Crary Lab Antarctic Journal article

This page is an excerpt of an article about 1991-92 science planning, from the June/September 1991 Antarctic Journal. The full issue containing the full article is available here.

This austral summer support activities will be highlighted by the dedication and opening of the new Science and Engineering Center at McMurdo Station. The new center replaces McMurdo Station's currently used but outdated laboratories, Eklund Biological Center (EBC) and Thiel Earth Science Laboratory (TESL). Designed to afford scientists better working conditions and access to modern technology, it also will facilitate cooperative research among scientists from other countries, who are working in the Antarctic. When completed, the 46,500-square-foot center will consist of five "pods" and will be about 6,000 square feet larger than Eklund Biological Center, the largest of McMurdo's laboratories. The building, which was begun in 1987, is being constructed in three phases. Phase I, which will begin limited operations during the 1991-1992 austral summer, includes a two-story core pod and the biology pod. On the first floor of the core pod are management offices, special equipment rooms, storage rooms, and a receiving and staging area; the second floor contains a telescience room, computer facility, conference room, multi-purpose space, and a lounge. The biology pod contains two environmental monitoring laboratories, seven general-use laboratories, two microbiology laboratories, four freezers, four environmental rooms, a chemical storage room, storage and preparation rooms, field-party staging area, and ten offices.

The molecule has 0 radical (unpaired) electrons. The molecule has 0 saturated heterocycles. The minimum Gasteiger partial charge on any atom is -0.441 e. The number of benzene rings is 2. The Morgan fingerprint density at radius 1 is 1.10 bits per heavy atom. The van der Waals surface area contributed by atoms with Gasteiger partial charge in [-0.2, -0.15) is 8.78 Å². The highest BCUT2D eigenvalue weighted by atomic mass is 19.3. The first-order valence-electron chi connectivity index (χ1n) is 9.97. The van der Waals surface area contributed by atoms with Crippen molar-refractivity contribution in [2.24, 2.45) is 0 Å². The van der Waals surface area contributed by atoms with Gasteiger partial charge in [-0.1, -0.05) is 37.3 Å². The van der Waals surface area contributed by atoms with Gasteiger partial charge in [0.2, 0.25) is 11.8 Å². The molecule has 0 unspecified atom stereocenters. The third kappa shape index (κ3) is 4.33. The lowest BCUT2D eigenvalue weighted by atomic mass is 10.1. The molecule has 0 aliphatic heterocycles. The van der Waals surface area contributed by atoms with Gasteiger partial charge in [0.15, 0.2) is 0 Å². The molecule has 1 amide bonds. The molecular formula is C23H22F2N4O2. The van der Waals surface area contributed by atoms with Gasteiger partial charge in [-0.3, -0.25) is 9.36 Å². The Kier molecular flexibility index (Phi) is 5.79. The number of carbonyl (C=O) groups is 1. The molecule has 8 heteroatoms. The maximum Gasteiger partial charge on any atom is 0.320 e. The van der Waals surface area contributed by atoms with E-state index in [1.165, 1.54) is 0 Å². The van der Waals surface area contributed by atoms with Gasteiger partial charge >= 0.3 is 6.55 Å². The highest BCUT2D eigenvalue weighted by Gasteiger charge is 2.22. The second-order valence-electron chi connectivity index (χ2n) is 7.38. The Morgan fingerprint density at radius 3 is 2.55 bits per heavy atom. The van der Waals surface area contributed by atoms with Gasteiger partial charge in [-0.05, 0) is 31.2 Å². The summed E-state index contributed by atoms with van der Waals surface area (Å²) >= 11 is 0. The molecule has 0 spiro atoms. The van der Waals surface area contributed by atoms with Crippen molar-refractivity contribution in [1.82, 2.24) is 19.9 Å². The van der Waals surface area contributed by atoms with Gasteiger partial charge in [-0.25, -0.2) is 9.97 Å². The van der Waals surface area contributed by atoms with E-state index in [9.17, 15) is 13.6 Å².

The center's first occupants will be environmental researchers from Argonne National Laboratories, biologists from Montana State University, and ocean scientists from the University of Alaska. Using the Environmental Monitoring Laboratories, Argonne researchers will analyze samples collected in the McMurdo area to assess USAP waste management practices. Montana State biologists will analyze algal pigments with special equipment in the core pod laboratories, and Alaskan ocean scientists will prepare and analyze sea-ice cores in the environmental rooms of the biology pod.

The center will support primarily NSF-funded researchers, three research centers/labs, a Geographic Information System (GIS), and a Linked Area Network (LAN). The three research centers/labs are the two Environmental Monitoring Laboratories, a Snow and Ice Mechanics Laboratory, and an Antarctic Meteorological Research Center. Discussions are also underway for the installation of a very-long-base-line interferometry tele- scope and synthetic-aperture radar ground station. Full operation of Phases I and II is planned for November 1992; Phase III will be added in January 1993. USAP will begin to phase-out use of the Eklund Biological Center and Thiel Earth Sciences Laboratory in early 1992 and continue the effort during the 1992 winter.